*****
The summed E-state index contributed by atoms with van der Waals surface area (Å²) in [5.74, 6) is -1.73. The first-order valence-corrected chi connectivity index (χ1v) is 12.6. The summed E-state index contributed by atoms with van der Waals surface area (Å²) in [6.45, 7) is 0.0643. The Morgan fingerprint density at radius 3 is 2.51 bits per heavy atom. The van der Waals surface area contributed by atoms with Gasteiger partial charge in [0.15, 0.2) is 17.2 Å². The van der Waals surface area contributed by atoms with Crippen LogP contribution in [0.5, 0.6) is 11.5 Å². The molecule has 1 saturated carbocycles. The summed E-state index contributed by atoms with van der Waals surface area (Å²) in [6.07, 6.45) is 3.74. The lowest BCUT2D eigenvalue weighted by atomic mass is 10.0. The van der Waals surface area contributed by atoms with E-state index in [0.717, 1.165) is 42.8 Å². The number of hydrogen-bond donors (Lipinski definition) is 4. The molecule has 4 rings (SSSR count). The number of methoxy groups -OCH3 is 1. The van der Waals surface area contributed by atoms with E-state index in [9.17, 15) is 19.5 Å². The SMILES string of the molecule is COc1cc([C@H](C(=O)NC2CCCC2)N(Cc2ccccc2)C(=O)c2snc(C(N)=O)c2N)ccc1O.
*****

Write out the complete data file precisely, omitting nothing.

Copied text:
The summed E-state index contributed by atoms with van der Waals surface area (Å²) in [5.74, 6) is -1.73. The first-order valence-corrected chi connectivity index (χ1v) is 12.6. The summed E-state index contributed by atoms with van der Waals surface area (Å²) in [6.45, 7) is 0.0643. The Morgan fingerprint density at radius 3 is 2.51 bits per heavy atom. The van der Waals surface area contributed by atoms with Gasteiger partial charge in [0.15, 0.2) is 17.2 Å². The van der Waals surface area contributed by atoms with Crippen LogP contribution in [0.5, 0.6) is 11.5 Å². The molecule has 1 saturated carbocycles. The summed E-state index contributed by atoms with van der Waals surface area (Å²) in [6.07, 6.45) is 3.74. The lowest BCUT2D eigenvalue weighted by atomic mass is 10.0. The van der Waals surface area contributed by atoms with E-state index in [0.717, 1.165) is 42.8 Å². The number of hydrogen-bond donors (Lipinski definition) is 4. The molecule has 4 rings (SSSR count). The number of methoxy groups -OCH3 is 1. The van der Waals surface area contributed by atoms with E-state index in [9.17, 15) is 19.5 Å². The SMILES string of the molecule is COc1cc([C@H](C(=O)NC2CCCC2)N(Cc2ccccc2)C(=O)c2snc(C(N)=O)c2N)ccc1O.